With the crime scene documented, the next step is gathering evidence: anything that may have bearing on the crime. That includes blood samples, soil samples, bullet casings, fingerprints and carpet fibers. If something looks suspicious, it's gathered. If it doesn't look suspicious, it's gathered just in case. Investigators take careful steps to preserve the evidence, handling items with tweezers and placing them in plastic bags if necessary. Fingerprints are preserved for future examination, and molds of footprints or tire marks are made with Dental Stone. All the evidence is eventually shipped to a police lab for more detailed analysis. In cases where a victim's body is involved, the medical examiner performs a preliminary analysis, and then takes the body to the morgue for an autopsy.
Crime scene investigators debrief witnesses and suspects found at the crime scene to determine who they are, why they were there and what their relationship to each other is. Investigators also speak to the first police officer who arrived at the scene, and compare their version of events with the versions of the witnesses. If the investigators are lucky, a likely suspect will emerge, helping them to conclude their investigation quickly. If not, debriefing witnesses can still provide details on what happened and establish leads for the investigation to pursue.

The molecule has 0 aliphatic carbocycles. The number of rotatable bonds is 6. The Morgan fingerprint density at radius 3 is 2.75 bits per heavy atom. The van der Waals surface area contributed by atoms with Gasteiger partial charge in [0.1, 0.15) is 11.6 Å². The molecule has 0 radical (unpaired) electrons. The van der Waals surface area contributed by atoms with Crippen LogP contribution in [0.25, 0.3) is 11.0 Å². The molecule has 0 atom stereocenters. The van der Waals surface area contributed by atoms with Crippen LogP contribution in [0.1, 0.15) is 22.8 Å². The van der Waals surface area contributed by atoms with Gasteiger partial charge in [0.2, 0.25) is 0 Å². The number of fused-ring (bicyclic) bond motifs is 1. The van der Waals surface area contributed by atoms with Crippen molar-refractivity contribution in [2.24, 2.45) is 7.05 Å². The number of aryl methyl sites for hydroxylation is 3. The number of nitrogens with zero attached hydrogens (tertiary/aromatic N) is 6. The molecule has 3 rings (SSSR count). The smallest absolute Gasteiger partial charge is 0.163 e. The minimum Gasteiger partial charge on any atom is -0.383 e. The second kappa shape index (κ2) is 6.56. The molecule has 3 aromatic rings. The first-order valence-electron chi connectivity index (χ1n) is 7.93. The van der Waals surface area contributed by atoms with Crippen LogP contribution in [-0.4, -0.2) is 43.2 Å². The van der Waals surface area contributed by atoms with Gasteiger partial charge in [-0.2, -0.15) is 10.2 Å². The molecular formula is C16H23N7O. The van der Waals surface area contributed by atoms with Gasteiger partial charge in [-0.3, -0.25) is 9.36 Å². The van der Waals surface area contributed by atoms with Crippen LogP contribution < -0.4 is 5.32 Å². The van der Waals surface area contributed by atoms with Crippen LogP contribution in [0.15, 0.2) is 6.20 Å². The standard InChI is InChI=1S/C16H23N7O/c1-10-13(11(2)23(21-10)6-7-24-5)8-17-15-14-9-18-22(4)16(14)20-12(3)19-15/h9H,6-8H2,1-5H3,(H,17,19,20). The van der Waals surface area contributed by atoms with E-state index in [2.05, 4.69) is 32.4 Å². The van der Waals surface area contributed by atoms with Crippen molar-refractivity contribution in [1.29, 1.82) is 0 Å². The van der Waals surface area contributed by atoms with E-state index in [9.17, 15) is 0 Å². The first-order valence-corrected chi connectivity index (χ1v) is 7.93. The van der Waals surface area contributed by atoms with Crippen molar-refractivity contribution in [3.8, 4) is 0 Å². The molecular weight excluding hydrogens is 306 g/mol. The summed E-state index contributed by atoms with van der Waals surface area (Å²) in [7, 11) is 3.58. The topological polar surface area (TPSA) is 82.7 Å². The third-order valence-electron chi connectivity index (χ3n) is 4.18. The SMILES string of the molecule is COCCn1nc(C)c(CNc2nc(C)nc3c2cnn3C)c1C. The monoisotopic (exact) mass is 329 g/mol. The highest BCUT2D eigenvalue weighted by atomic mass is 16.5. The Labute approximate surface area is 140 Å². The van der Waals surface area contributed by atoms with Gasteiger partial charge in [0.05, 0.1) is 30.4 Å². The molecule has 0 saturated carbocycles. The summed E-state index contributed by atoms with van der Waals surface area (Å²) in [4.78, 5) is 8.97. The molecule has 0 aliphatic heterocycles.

Once the crime scene investigation has been concluded and the evidence gathered, the investigators perform a final survey of the crime scene to make sure they haven't missed anything. The scene may be sealed off to preserve any evidence that the investigators might have missed and to keep potential interlopers from contaminating the evidence. The investigators then file a report documenting the actions they took and the evidence they collected.
The crime lab processes all of the evidence the crime scene investigators collected at the crime scene. When the lab results are in, they go to the lead detective on the case.
When law enforcement gets to the scene they not only have to follow these procedures, but they need to follow the rules and regulations of laws that protect citizen's rights as well. The United States Constitutions Fourth Amendment is one of the biggest protections of these rights (Fourth Amendment to the United States Constitution, 2010).
The right of the people to secure in their persons, houses, papers, and effects,
against unreasonable searches and seizures, shall not be violated, and no
Warrants shall issue, but upon probable cause, supported by oath or affirmation,
and particularly describing the place to be searched, and the persons or things
to be seized.